Data for HBV immunity was available for 328 patients (78.3%) [Figure 4]. Of these, 36.7% were positive for hepatitis B surface antibody (anti-HBs). Negative anti-HBs was found in 34.1% of the cohort with 29.9% having unknown immunity status. The complete hepatitis B serology was not available in 3.7% of patients with anti-HBs. The majority of those with positive anti-HBs (27.1% out of the 36.7%) were immune due to previous infection (positive anti-HBs and antibodies to hepatitis B core antigen (anti-HBc)] with 5.2% only due to vaccination (positive anti-HBs and negative anti-HBc).

Figure 4: Hepatitis B virus immunity status
(n = 328).


This study was conducted to investigate the association between CHB and liver cirrhosis in Oman. The majority of patients (97.1%) were Omani. This high percentage of Omani patients included in this study can reduce the effect of synergistic factors that accelerate the process of fibrosis among CHB patients, such as HBV genotypes and exposure to aflatoxins.11

HBV infection among patients with cirrhosis is correlated with the prevalence of the virus in that region. It is estimated that HBV accounts for 5% of liver cirrhosis in low prevalence areas and up to 57% in high prevalence areas such as East Asia.12 Based on that estimation, the contribution of HBV to liver cirrhosis in the Eastern Mediterranean region including Oman would be around 35%. If the same estimation is applied to the contribution of HBV to liver cirrhosis in this cohort, it would be equal to 19.6%. However, this estimated percentage is lower than what the current study indicates (38.6%). This discrepancy is likely due to multiple factors. Perz et al,12 based their estimation on studies from Saudi Arabia and Tunisia. The prevalence of HBV in Oman was considered intermediate before the introduction of HBV vaccination compared to Saudi Arabia and Tunisia, which were considered high and intermediate prevalence, respectively.13,14 In addition, the quoted studies used to estimate the prevalence in different countries differ markedly in the design, population, and methodology used.

There are certain factors that may accelerate the process of fibrosis among CHB patients and are present among our study patients. The probability of HBV clearance is higher among females due to unknown mechanisms.15 In addition, females tend to have a lower rate of accelerated fibrosis due to inhibition of activated stellate cells by hormones, mainly estrogen.16 This could explain why the majority of our patients in this study were males.

In countries with intermediate and high prevalence, the majority of patients acquire the infection in the early years of life.17 With a prolonged duration of HBV infection, the rate of fibrosis and hence cirrhosis is higher.18 The estimated prevalence of CHB in Oman before the introduction of HBV vaccination was 2–7%.19 This factor can explain why the median age of our patients was 59 years [Table 2].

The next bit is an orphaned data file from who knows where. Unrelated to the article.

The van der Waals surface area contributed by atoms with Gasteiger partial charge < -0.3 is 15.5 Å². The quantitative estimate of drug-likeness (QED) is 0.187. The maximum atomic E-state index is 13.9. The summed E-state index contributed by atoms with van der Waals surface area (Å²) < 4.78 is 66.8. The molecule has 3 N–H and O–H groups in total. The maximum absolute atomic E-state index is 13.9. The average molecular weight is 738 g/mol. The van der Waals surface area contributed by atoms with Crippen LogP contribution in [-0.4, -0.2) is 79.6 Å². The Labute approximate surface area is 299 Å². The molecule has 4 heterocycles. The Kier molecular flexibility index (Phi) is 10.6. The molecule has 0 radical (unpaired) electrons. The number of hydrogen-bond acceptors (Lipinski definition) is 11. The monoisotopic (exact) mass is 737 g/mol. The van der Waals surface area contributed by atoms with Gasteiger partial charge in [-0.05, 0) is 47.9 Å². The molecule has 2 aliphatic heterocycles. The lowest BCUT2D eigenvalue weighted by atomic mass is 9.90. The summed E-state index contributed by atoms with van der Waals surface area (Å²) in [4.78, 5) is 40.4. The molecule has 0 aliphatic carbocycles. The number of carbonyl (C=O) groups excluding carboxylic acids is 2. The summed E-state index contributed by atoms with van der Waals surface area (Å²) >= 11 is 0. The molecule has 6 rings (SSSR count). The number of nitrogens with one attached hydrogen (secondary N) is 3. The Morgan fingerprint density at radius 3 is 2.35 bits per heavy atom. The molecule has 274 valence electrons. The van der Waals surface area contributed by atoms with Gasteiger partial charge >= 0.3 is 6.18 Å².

DM and the associated non-alcoholic fatty liver disease increase the risk of developing advanced fibrosis.20 In a large prospective cohort study, DM doubled the risk of chronic non-alcoholic liver disease and HCC.21 This might explain one of the cirrhosis risk factors in this study population, as almost half of the cohort had DM [Table 2].

Acute and chronic alcohol consumption are reported to cause significant necroinflammatory changes within the liver parenchyma22 and alter cellular communication leading to cellular death.23 The risk of liver fibrosis progression in patients with CHB is therefore increased with the synergistic effect of alcohol consumption.24 The risk of cirrhosis among CHB patients who consume alcohol is also affected by other factors such as duration of alcohol intake, gender, and obesity.25 In the current study, alcohol consumption was reported by 22.2% of the patients. However, due to the retrospective design of our study, important information such as the amount and duration of alcohol consumption were not available. Therefore, the assessment of the synergetic effect of alcohol consumption on the CHB patients was not possible.

Fifty-one percent (51.3%) of our patients had isolated anti-HBc (HBsAg negative). This is higher than the reported prevalence of isolated anti-HBc among Omani blood donors of 20.5%.26 This difference could be related to the fact that blood donors in the previous study are younger than the patients in our cohort who were most likely HBV vaccinated and therefore the prevalence of isolated anti-HBc is likely to be low in their study.

The majority of our patients were HBeAg-negative chronic hepatitis B. This finding is similar to the reported studies from areas of intermediate to high prevalence regions.27 Once seroconversion from HBeAg to anti-HBe is achieved, suppression of HBV DNA is expected. Therefore, HBeAg-negative chronic hepatitis B patients tend to have low viral load and favorable prognosis with a low-risk of progression to liver cirrhosis or HCC.28 However, HBV of some of those HBeAg-negative CHB patients may develop a mutation in the pre-core or core promoter region, leading to significant viremia and progression to advanced fibrosis.29